J. TALLIS “Southern India Including the Presidencies of Bombay and Madras.” London. c.1850. Colored. 13X9. Attractive and very detailed map shows the mainland of India and the island of Ceylon. Region covered stretches from present day Pakistan and Afganistan called Sinde and Gujer showing the Gulf of Cutch and the Gulf of Cambay. Locates Karachee (Karachi) and Bombay on the coasts. In the northeast map stretches across India to Gangam, Jaggurnant and the Bay of Bengal. Includes 7 decorative engraved scenes of 1.) Shuhur, Jeypoor, 2.) Tomb of Sultan Mahomed Shah. Beja poor. 3.) The Government House, Calcutta, 4.) Seal of the East India Company, 5.) English soldiers writing on a monument, 6.) Religious statues, 7.) Armies galloping on horses and camels. Includes a decorative border frame and an elaborate title cartouche.

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Railway map of India from 1893

1893_railwaymaps

You have to click on this map and see how extensive the railway network was in 1893 in India. By that time almost every important city (and every important hill station) was connected by rail.

And below is the map of railway network in 2003.

2003_railway

Doesn’t look that dissimilar, does it?

The above map is from irfca (the Indian Railway Fan Club) site. Check them out.

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Willem Blaeu. “India quae Orientalis dicitur, et Insulae Adiacentes.” Amsterdam: W. & J. Blaeu, 1640-43

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Willem Blaeu. “India quae Orientalis dicitur, et Insulae Adiacentes.” Amsterdam: W. & J. Blaeu, 1640-43. 16 x 19 3/4. Engraving. Lovely, original hand color. Very good condition. Latin text on verso.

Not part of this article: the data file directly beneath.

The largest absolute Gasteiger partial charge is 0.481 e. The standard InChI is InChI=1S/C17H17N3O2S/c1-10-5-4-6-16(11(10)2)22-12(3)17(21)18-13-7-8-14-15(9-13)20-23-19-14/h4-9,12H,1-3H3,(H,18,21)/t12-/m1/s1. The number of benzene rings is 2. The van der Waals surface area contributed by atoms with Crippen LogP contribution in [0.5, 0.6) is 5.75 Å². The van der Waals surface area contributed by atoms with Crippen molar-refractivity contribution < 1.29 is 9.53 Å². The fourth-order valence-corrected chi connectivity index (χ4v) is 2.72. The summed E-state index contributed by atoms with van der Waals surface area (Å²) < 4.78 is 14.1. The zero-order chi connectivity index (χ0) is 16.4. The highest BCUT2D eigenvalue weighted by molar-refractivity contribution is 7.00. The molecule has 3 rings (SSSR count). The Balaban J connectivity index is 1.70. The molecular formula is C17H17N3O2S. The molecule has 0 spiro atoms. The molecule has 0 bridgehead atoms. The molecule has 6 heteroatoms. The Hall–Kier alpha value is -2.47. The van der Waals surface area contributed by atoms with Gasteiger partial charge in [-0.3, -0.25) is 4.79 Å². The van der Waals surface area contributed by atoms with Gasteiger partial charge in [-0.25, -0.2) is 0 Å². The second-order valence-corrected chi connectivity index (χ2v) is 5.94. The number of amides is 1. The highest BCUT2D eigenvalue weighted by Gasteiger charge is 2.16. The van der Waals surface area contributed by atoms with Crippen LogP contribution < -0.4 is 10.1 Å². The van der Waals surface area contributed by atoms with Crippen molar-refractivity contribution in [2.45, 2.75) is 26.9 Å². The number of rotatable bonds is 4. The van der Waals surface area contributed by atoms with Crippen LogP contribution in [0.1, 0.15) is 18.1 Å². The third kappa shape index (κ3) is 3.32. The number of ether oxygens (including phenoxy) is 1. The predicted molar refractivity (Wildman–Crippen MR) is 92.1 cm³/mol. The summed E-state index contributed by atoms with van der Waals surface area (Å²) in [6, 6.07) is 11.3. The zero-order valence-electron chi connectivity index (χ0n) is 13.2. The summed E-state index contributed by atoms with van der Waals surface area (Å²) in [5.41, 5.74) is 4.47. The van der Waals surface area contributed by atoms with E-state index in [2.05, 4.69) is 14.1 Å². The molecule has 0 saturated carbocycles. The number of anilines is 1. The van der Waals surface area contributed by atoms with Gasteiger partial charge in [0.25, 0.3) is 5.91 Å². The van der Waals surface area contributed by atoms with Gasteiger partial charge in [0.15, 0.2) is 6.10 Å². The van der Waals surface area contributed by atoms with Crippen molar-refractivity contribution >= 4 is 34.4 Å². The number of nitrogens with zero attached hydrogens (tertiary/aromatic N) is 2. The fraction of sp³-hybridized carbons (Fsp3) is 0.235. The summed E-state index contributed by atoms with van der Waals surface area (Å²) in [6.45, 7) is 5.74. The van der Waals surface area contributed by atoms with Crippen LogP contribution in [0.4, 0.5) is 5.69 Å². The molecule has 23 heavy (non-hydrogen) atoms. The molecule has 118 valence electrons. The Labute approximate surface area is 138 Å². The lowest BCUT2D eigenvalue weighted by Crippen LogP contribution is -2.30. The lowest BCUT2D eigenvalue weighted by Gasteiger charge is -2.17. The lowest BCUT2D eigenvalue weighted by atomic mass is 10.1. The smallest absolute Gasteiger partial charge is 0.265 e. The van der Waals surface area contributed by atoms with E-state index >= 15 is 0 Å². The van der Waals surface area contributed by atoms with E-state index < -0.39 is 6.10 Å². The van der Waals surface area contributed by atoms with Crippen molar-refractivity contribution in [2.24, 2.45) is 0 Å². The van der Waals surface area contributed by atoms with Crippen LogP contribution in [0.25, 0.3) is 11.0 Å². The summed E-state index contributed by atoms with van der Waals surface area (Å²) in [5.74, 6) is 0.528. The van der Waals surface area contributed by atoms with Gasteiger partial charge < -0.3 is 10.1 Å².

A striking map of India from a series of wonderfully decorative maps by Willem (Guilielmus) Janszoon Blaeu (1571-1638), the progenitor of the famous Blaeu cartographic firm of Amsterdam. Blaeu studied astronomy and sciences with Tycho Brahe, and in 1599 established a globe and instrument making business which soon expanded to include cartographic and geographic publishing. This firm was to go on to become the largest and most important cartographic publishing firms in the world, run by his sons Cornelis (until his death in 1642) and Joan. The maps issued by the Blaeu firm are known for their fine craftsmanship and design, and have been called “the highest expression of Dutch cartographical art.” This map, with its excellent original color and clear and precise detail is a premier example of the Blaeu output.

I do have a Bleau map, but not this one. This looks pretty interesting

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Tabula Asiae IX : Basel map from 1545

ptolemy_asie_ix

North India and Pakistan

Title: Tabula Asiae IX

Artist: Muenster, Sebastian

Published: Basel

Date: 1545/52

Size: [25,2 x 34 cm]

Technic: Woodcut, uncolored.

Description: Woodcut map from “Geographiae Libri VIII …” published in Basel at Heinrich Petri.

Notes: A very good impression, in excellent condition.

Condition: Excellent

Reference: